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3-year-old Ayad only civilian witness in shooting

Finger at ‘policewale’ in Kashmir family video

Ayaad is now the only civilian eyewitness in the case
Security personnel conduct a search operation after militants opened fire on a naka party of CRPF, at Sopore, Jammu & Kashmir

Muzaffar Raina   |   Srinagar   |   Published 03.07.20, 04:06 AM

The family of Bashir Ahmad Khan, who was gunned down on Wednesday morning, has released a video where a relative is seen asking his three-year-old grandson about the incident.

Unattributed photographs had shown Ayaad, the boy, sitting on the chest of the lifeless and blood-stained Khan on Wednesday. The BJP ecosystem had sought to convert it into a propaganda tool.

Police said Khan was killed by militants but his family had blamed security forces.

In the video released on Wednesday night, a relative is heard asking the boy: “Bade papa they na subah aap ke saath? Unko kya kiya (Wasn’t grandpa with you in the 
morning? What was done to him?)”

The woman is not seen in the video. The toddler is sitting on a chair.

The child mumbles that his grandfather was killed by a “goli” (bullet) and that “woh maar giya tha (he was killed)”. 

When the woman asks him “kisne mara (who killed)”, the child replied: “Policewale ne thak thak kiya (policeman fired).”

Raising his voice and gesturing with his left index finger to suggest a gun, the child says: “Thak, thak, thak, thak, thak kiya.”

Kashmiri children usually refer to all men in uniform as policemen. Ayaad’s family had said on Wednesday that Bashir was dragged out of his car by CRPF personnel and killed. 

The police have said that militants had attacked a CRPF party in Sopore, killing a jawan and injuring a few other personnel, and that Bashir died in militant fire during the gunfight that ensued.

Ayaad is now the only civilian eyewitness in the case. Although the police have not said anything, Indian law does not set any age threshold on witnesses. The court considers the comprehension skills of a child and also examines the possibility of the kid being tutored before allowing their testimony. 

Bashir’s wife retired as a police sub-inspector in 2017 and his sister-in-law is also a police officer. At their Musatafabad locality on Srinagar’s outskirts, the family proudly asserted their police connection and wondered why they should malign the forces.

“You write that my mother Farooqa Khan was an SHO (station house officer) at a woman’s police station in Baramulla and retired as sub-inspector in 2017. My aunt, my mother’s sister, Kausnar Jan is also a police sub-inspector,” Bashir’s youngest son Suhail Ahmad, a postgraduate student of Jamia Millia Islamia university, told The Telegraph.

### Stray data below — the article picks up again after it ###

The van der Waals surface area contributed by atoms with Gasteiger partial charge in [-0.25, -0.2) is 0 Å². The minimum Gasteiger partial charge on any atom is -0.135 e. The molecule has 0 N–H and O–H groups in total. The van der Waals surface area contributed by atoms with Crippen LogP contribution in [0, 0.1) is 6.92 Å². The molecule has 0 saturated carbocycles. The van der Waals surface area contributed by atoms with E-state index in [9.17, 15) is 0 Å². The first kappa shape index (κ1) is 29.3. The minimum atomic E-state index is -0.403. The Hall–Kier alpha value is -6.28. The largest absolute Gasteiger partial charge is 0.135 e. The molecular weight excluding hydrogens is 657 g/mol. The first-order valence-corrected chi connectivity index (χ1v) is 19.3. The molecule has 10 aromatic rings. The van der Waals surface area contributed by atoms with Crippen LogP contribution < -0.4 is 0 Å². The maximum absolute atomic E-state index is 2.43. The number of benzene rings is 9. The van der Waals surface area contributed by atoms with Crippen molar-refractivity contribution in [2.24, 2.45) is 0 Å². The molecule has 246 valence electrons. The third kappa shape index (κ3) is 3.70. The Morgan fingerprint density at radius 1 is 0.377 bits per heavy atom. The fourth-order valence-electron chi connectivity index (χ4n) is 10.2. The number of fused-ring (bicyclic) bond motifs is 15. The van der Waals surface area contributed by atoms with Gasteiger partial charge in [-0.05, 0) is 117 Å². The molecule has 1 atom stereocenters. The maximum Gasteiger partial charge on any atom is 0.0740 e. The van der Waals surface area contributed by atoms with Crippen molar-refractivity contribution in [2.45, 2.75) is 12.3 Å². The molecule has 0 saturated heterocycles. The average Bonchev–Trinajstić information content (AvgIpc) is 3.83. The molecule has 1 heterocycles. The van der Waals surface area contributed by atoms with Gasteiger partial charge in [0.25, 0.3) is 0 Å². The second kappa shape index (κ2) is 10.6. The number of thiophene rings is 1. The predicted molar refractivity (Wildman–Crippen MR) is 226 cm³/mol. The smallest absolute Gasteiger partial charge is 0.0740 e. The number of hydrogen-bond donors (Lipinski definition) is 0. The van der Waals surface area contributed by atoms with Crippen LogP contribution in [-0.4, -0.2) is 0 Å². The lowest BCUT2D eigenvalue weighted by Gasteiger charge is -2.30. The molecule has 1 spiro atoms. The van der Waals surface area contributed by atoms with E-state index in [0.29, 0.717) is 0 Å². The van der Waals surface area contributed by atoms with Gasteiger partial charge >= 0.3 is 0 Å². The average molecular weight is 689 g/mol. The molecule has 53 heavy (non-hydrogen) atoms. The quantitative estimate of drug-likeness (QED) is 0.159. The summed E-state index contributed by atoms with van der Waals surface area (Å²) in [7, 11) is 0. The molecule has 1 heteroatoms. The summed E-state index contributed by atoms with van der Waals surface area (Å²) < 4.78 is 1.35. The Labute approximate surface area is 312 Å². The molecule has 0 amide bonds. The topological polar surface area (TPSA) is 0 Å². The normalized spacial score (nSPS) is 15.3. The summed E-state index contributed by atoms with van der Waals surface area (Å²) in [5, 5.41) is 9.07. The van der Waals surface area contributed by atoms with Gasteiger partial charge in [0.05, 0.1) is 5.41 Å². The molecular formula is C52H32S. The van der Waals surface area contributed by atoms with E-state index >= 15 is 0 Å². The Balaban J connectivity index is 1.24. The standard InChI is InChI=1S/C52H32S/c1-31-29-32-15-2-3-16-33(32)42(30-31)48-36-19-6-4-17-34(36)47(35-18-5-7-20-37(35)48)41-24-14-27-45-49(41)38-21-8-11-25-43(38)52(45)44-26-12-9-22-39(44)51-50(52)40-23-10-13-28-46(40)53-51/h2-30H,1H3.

“Why should we lie? How can anybody tutor us to say such things?” he asked.

Inspector-general of police Vijay Kumar had said on Wednesday that the family had blamed the forces as they had been threatened by militants and miscreants.

Suhail, who broke down repeatedly during the conversation with this correspondent, said Ayaad, his nephew, was the only family member who had accompanied Bashir on Wednesday. Suhail said there was ample evidence to suggest Bashir was killed by the forces.

He said his father was hit by a bullet in the chest, suggesting he was fired from the front and not behind.

“If he was running, he must have been hit on the back.... There was also not a scratch or a bullet mark on his car. Why was there no damage to the car?” Suhail asked. “We believe they (CRPF) killed my father in anger after they lost a man in militant firing.”

Bashir’s elder brother Nazir Ahmad Khan, a businessman, said the bullet had pierced Bashir’s chest and made a big hole in his back. Nazir said the picture of Ayaad seated on his grandfather’s body was also suspicious.

“It seems somebody placed the boy on the body (before the picture was taken),” he said.

CRPF additional director-general Zulfiqar Hasan, however, said Bashir was killed by militant bullets, but conceded that they were “still to reconstruct (the scene) properly”.

“We assume when he was trying to take the child out of the car, he was hit in the back by a militant bullet…,” Hasan told reporters in Srinagar. “All of us have gone to the 
spot and seen the angle of the fire. We are very clear technically, this is a militant bullet.”

The officer said they had reached this conclusion after examining “a lot of technical details and cameras”.

This newspaper spoke to two doctors in Sopore, who had examined Bashir’s body, to find out if he had been shot in the chest or the back, but they refused comment saying they had been directed by the authorities not to speak to the media.


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